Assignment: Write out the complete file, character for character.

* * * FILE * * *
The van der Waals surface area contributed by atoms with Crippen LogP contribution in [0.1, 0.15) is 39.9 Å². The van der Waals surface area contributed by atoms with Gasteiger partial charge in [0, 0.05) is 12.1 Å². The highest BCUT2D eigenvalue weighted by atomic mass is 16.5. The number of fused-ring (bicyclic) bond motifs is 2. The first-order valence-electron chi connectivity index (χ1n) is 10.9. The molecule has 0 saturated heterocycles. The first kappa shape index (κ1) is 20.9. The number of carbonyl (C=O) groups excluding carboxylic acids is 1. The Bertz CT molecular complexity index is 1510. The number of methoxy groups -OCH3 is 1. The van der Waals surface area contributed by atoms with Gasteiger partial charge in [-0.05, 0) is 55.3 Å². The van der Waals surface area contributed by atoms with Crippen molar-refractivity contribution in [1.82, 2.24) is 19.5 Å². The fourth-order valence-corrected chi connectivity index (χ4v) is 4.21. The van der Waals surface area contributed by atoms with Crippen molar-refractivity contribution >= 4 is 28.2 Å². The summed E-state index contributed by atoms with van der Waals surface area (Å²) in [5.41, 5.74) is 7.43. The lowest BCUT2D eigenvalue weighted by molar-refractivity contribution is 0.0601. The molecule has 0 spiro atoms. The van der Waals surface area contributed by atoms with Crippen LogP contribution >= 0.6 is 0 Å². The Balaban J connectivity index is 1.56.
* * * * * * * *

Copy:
The van der Waals surface area contributed by atoms with Crippen LogP contribution in [0.1, 0.15) is 39.9 Å². The van der Waals surface area contributed by atoms with Gasteiger partial charge in [0, 0.05) is 12.1 Å². The highest BCUT2D eigenvalue weighted by atomic mass is 16.5. The number of fused-ring (bicyclic) bond motifs is 2. The first-order valence-electron chi connectivity index (χ1n) is 10.9. The molecule has 0 saturated heterocycles. The first kappa shape index (κ1) is 20.9. The number of carbonyl (C=O) groups excluding carboxylic acids is 1. The Bertz CT molecular complexity index is 1510. The number of methoxy groups -OCH3 is 1. The van der Waals surface area contributed by atoms with Gasteiger partial charge in [-0.05, 0) is 55.3 Å². The van der Waals surface area contributed by atoms with Crippen molar-refractivity contribution in [1.82, 2.24) is 19.5 Å². The fourth-order valence-corrected chi connectivity index (χ4v) is 4.21. The van der Waals surface area contributed by atoms with Crippen molar-refractivity contribution >= 4 is 28.2 Å². The summed E-state index contributed by atoms with van der Waals surface area (Å²) in [5.41, 5.74) is 7.43. The lowest BCUT2D eigenvalue weighted by molar-refractivity contribution is 0.0601. The molecule has 0 spiro atoms. The van der Waals surface area contributed by atoms with Crippen LogP contribution >= 0.6 is 0 Å². The Balaban J connectivity index is 1.56.